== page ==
After I finished graduate school, I worked at an academically-oriented summer program for high school kids, located on a major college campus. It was a very LGBT-friendly environment, and many of the LGBT students expressed that they felt most like themselves at this program. This was in stark contrast to their school experiences where they felt they had to “hide” their true selves, due to fear of judgment, ridicule or violence. The students were very grateful for this camp.

Like those LGBT teens, kids of all kinds can find a place to expand or change their label at the right camp.

In the age of specialized summer camps, children who excel or have an intense interest in a subject can spend their summers exclusively pursuing their passions. A secondary gain from this is that the other kids attending camp are also the ones labeled in the aforementioned ways back home. As a result, your child can be defined less by their passion, or what they “do,” and more by their character and the other traits that go into their “true” sense of self.

If the child has had negative experiences at school or in their neighborhood, they get exposure to a different world that may feel more accepting, walking away with a belief that there is a place for them in world.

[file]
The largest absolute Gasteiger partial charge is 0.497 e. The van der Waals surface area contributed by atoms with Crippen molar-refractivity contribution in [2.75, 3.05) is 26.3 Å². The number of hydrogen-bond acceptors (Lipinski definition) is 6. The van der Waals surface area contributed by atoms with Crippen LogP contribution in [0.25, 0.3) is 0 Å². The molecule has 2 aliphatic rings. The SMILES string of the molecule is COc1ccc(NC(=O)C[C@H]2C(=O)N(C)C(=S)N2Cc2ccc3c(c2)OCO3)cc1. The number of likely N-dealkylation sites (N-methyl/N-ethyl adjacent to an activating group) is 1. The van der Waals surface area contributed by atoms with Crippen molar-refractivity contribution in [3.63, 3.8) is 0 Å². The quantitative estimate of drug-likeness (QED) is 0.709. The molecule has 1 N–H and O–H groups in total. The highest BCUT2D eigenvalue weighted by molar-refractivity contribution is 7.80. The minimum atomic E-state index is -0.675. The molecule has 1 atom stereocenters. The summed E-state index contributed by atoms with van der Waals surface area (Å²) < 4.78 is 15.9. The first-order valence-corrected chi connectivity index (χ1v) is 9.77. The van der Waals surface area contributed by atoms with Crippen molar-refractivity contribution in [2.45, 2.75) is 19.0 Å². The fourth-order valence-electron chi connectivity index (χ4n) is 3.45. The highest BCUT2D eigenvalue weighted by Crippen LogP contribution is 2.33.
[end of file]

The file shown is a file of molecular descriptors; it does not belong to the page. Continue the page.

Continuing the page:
The Investment
Sometimes summer camp can be a costly financial investment for parents, particularly when it comes to food and lodging and travel at camps such as sleep-aways.

But whether it's a free camp or a paid camp, a good one requires kids to invest in their experience, whether it's through their intention to build friendships or their willingness to push boundaries to the unknown.

If a child spends the summer growing their social network, building resilience, developing a positive sense of self which helps them be who they really are, then the money spent on summer camp is a priceless investment in your kid’s future.